What are the top jobs? Is it doctor? Software developer? Glazier (craftsperson who cuts and installs glass)?
According to U.S. News & World Report's ranking of the best jobs for 2014, they all make the list. In addition to shedding light on what people consider to be the best jobs, the ranking reveals what people make in salary, the extensive mix of jobs available and the fastest growing industries. As a small-business owner looking to hire, or an entrepreneur looking to strike out on your own, you can gain interesting, useful insight from this data.
Before You Hire
There are several interesting things you should consider before hiring your next employee.
1. Glamor isn’t everything. The No. 1 rated job is software developer, No. 2 is computer systems analyst, and No. 3 is dentist. Although few people would find those three jobs glamorous, the Top 100 list is filled with these kinds of jobs. Just as not every singer or actor out there is in Hollywood or nominated for a Grammy, most small businesses in America aren't the Facebooks and Teslas of the world. And there's nothing wrong with that.
Tip for small-business owners: When trying to recruit talent, don’t undersell the jobs you have to offer. Your business may not be glamorous—few are—yet it's your business you worked hard to grow. Let your passion shine through, and remember although you don't see the position as a top job (it might just not be your thing), someone else will.
2. Some people make more than you think. The salary ranges given for the top 100 were eye opening. For instance, did you know that a speech pathologist ($55,000 to $87,000) may make almost as much as an architect ($56,000 to $93,000)? Or that a marketing manager ($85,000 to $160,000) may make substantially more than an architect?
Or how about No. 9 on the list, the Web developer? He or she may be at roughly the same pay level ($44,000 to $83,000) as a high school teacher ($44,000 to $69,000), but has more potential to move upward, which is valuable.
Tip for small-business owners: If you haven’t hired recently, check out the compensation ranges listed for your industry and the position you’re looking to fill. It will help temper expectations as well as put you in line with what you need.
Importance of Work-Life Balance?
Perhaps the most surprising revelation was that factors such as "flexibility in schedule" and "lower stress levels" seem to count for very little—at least as far as the rankings are concerned. The factors used in determining the U.S. News’ rankings and the amount of weight given to each are as follows:
- Median Salary (30%)
- Job Prospects (20%)
- Employment Rate (20%)
- 10-Year Growth Volume (10%)
- 10-Year Growth Percentage (10%)
- Stress Level (5%)
- Work-Life Balance (5%)
At first glance. it looks like pay matters the most. But add up the four factors underneath, and you see that the rankings give more total weight—60 percent—to job security and potential growth than it does to pay. Quality of life factors are given the least weight.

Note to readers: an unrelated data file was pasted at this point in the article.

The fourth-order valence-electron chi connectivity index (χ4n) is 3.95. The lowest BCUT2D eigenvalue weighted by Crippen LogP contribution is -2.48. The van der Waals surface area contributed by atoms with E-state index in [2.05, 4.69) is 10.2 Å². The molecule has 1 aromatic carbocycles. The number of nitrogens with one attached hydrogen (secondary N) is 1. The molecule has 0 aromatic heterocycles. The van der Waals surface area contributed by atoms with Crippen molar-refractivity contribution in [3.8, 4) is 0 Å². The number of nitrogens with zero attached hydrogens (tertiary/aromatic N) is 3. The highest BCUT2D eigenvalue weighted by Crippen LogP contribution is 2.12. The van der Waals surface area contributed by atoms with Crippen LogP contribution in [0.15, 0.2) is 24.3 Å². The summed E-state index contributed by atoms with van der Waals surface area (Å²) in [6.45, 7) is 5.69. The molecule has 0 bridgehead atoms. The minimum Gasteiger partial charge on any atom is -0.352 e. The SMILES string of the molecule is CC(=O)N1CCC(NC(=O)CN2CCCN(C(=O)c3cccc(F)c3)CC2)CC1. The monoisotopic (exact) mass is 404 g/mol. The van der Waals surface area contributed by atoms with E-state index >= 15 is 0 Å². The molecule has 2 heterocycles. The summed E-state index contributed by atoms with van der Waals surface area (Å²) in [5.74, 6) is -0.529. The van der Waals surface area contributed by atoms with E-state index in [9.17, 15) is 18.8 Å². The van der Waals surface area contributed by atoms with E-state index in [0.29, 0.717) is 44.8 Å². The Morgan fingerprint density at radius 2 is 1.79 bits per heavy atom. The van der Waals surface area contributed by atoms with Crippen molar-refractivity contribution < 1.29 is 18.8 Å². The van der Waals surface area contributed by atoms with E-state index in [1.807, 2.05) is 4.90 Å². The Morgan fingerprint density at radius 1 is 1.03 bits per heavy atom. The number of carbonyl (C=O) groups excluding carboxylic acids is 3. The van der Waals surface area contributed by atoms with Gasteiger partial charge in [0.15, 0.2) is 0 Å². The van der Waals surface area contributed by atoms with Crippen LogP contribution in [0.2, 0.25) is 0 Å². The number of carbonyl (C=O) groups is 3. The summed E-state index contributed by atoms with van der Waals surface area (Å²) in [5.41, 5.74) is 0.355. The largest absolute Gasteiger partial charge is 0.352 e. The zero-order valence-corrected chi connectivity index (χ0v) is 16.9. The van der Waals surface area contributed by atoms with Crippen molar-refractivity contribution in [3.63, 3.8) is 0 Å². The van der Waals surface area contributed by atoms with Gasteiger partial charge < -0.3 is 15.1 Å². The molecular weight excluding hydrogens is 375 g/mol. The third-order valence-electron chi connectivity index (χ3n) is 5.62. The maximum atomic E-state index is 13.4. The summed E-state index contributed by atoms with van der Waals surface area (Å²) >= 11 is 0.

Whether you agree or disagree with that breakout, it's important to keep it in mind when "selling" your company or position to prospective employees. You don't want to oversell the work-life balance aspect of the job, when all they really want to know is if the job is secure.
Looking for the Next Big Idea
Entrepreneurs looking to strike out on their own have a lot of options, spanning dozens of industries.
1. Growth industries may surprise you, or not. We’ve all heard about the growth in the medical and health-care field. But if that doesn’t appeal to you, there are plenty of other industries to get into. And what’s really interesting is the mix. Knowledge jobs as well as traditional labor-oriented occupations are both well represented in the top 100.
For example, if you like to work with your hands and hate being tied down to an office, there are plenty of good opportunities, such as physician, financial advisor and lawyer—all knowledge workers—as well as fitness worker, paramedic, plumber and painter—all active pursuits.
Tip for entrepreneurs: There’s an opportunity for everyone; you just need to know what you like to do and then seize the opportunity to make it your own.
2. There's a business idea around every corner. In a world of TV shows portraying occupations from gator hunter to tattoo artist, we tend to forget the good jobs that will never be highlighted on the screen in your living room, but are well worth pursuing for the right person.
No. 16 on the Top 100 list is phlebotomist, someone who draws blood for testing. (If you are one of the 3 to 4 percent of the population who swoons at the sight of blood, that’s not the best occupation.) And what about the occupation of glazier? That’s a craftsman who cuts and installs glass for buildings. Glazier, with a median salary of about $38,000, is No. 90 on the list of top jobs. The pay isn’t the primary draw there, but other things recommend it, including job opportunities.
Tip for entrepreneurs: One of these little-known occupations may trigger an idea for your next business opportunity.
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